I woke up to the news that at least eleven Miami Marlins players and three members of the team’s coaching staff had tested positive for the coronavirus in the previous few days. By Friday, the number of positives had swollen to twenty-one, including eighteen players—more than half of the Marlins’ roster. All Marlins games were postponed through the weekend, and the team remained in Philadelphia, where they had been playing the Phillies. (On Friday, ESPN’s Jesse Rogers reported that the infected Marlins would be bused back to Miami.) The Phillies’ games against the Yankees were also postponed, while Phillies players and staff were tested. Two rounds of tests came back, all negative, though a visiting clubhouse attendant tested positive—and on Thursday the series between the Phillies and the Toronto Blue Jays was postponed after a member of the Phillies’ coaching staff and a member of the home-clubhouse staff also tested positive.
The hope is that the Phillies players will continue to test negative, and that the Marlins will be able to field a team from those who remain cleared—plus a few players claimed off the waiver wire, signed as free agents, or nabbed from the pool of reserves. Sixty games is a very short season, but some teams may not make it even that far. The original regulations were written with the expectation that outbreaks would be limited: there were rules for sitting in a dugout and disinfecting a baseball, but no rules that established when it would be unacceptable to go on. The protocols were meant to be flexible; we are finding out now how far they will bend.
On Monday, Manfred told ESPN the Marlins’ situation was not yet the sort of “nightmare” scenario that he had described earlier in the month, when he mused that the season might have to be reëvaluated if a club became so incapacitated by the virus that it could not compete. What would constitute an actual nightmare for him? It seems hard to say. But here’s one of mine: according to the Philadelphia Inquirer, even after four players on the Marlins had already tested positive, including the day’s starting pitcher, the team reached the decision to play via group text, and by consulting their veteran shortstop. I don’t fault them: players have already made difficult decisions to join their teams, and their natural mindset is to grit their teeth through the tough parts. They are without the resources and responsibilities of the league executives. But, without clear guidance, players are left to make decisions in an ad-hoc way. The Marlins were not the only ones put in that position. On Tuesday, the Nationals voted against travelling to Florida, a hotspot for the virus, to play the Marlins later in the week. Only afterward was the Marlins’ play suspended and the schedule reshuffled.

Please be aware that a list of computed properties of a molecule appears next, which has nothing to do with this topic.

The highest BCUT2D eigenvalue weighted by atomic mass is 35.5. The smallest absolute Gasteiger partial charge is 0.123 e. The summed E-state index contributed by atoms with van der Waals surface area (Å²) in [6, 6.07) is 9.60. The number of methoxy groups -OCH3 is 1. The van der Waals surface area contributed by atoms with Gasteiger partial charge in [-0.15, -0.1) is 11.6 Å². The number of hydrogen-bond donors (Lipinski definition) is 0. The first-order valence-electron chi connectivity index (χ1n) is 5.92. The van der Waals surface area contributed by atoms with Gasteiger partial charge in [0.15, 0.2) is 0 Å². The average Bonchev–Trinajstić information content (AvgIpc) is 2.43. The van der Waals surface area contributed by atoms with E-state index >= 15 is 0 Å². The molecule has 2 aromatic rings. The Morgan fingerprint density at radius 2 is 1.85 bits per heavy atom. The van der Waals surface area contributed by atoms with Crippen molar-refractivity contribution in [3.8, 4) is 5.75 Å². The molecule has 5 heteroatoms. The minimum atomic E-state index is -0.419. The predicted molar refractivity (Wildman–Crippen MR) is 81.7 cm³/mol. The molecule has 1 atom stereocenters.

“What do we actually know that we didn’t know yesterday?” Bill James, the sabermetrics guru, tweeted on Tuesday. “Did anybody not know we were in a pandemic? Anyone not know that the virus spreads wildly? Anyone not know that Miami was a HOT spot? Did anyone not know that baseball players could catch this? What actually have we learned?” Fauci, for his part, told ESPN he thought that Major League Baseball “handled it well, to be honest with you, in that they’ve done virtually everything that you could do to try to get the main goal,” i.e., “to protect the health and the welfare of the players and of the personnel associated with the team.” In his view, the league would need to take the situation, as they say with players on the injured reserve, day to day.